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Renewable energy development is the nexus-point for self-determination



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Renewable energy development is the nexus-point for self-determination


Arizona Law Review ‘10

Bethany C. Sullivan, J.D. Candidate, University of Arizona James E. Rogers College of Law. “NOTE: Changing Winds: Reconfiguring the Legal Framework for Renewable-Energy Development in Indian Country,” 52 Ariz. L. Rev. 823, Fall [JSN] [Language edited – Indigenized]


Improving tribal ability to develop renewable energy would not only alleviate some of these economic pressures, but would also resonate with many tribes' traditional values regarding sustainable use of the Earth's resources. The Navajo Nation Code itself pronounces the "duty and responsibility of the Dine [the Navajo people] to protect and preserve the beauty of the natural world for future generations." n19 Technologies such as wind-and solar-based energy generation comport readily with this ethic and stand in stark contrast to the historic exploitation of Indian natural resources through coal mining and hydroelectric dams - uses that left permanent scars on the landscape. n20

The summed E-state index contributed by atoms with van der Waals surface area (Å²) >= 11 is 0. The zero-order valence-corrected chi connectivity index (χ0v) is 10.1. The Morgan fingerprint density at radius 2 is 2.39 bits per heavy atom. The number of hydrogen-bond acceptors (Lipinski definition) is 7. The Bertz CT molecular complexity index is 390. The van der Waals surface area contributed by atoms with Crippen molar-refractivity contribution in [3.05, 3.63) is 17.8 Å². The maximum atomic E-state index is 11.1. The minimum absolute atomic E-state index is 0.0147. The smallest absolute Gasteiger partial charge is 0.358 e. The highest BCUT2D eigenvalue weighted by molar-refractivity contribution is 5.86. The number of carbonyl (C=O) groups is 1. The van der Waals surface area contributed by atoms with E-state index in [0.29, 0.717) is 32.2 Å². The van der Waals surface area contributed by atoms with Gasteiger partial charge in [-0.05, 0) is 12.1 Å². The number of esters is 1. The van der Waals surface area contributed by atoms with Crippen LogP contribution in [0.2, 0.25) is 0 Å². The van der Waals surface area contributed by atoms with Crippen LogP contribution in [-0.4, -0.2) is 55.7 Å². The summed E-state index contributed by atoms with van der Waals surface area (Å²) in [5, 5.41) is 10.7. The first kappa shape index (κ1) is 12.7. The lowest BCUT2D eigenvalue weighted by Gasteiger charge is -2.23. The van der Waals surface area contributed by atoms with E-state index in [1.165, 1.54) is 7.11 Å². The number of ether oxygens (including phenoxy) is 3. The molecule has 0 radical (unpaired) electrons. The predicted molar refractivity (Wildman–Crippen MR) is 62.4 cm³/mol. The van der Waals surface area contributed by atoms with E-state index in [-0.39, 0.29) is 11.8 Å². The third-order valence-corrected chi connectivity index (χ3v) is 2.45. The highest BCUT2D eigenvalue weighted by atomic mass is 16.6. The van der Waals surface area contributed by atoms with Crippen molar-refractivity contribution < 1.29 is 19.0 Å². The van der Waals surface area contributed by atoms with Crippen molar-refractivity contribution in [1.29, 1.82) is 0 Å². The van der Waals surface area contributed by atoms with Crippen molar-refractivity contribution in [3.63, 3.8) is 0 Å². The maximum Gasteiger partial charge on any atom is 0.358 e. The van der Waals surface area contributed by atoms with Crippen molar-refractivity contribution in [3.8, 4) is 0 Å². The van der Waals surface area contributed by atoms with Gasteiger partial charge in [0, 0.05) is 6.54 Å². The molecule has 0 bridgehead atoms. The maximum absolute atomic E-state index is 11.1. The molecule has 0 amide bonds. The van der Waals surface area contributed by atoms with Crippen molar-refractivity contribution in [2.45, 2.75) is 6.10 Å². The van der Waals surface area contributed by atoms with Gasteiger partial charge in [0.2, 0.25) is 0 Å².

Not only do practical and moral considerations support the development of tribal alternative energy projects, but Congress also has a legal imperative to do so. This imperative stems from the federal government's long-standing trust responsibility for American Indians. n21 Congress, embracing this responsibility without qualification, has stated that it is the "principal goal of Federal Indian policy ... to promote tribal economic development, tribal self-sufficiency, and strong tribal government." n22 For the last several decades, federal Indian policy has been firmly anchored in the concept of self-determination. This concept [*828] encompasses notions of tribal [indigenous] growth and self-sufficiency as directed by each tribe [nation] itself, representing a distinct shift away from federal control and management of tribal resources and services. n23 The role envisioned for the federal government is on the sidelines, working to assist tribes in their path to self-determination. n24 However, while the effect of this policy can be seen in the growth and development of tribal governments, courts, and business enterprises, the reality is that most tribes are still far from embodying self-determination to the fullest. n25

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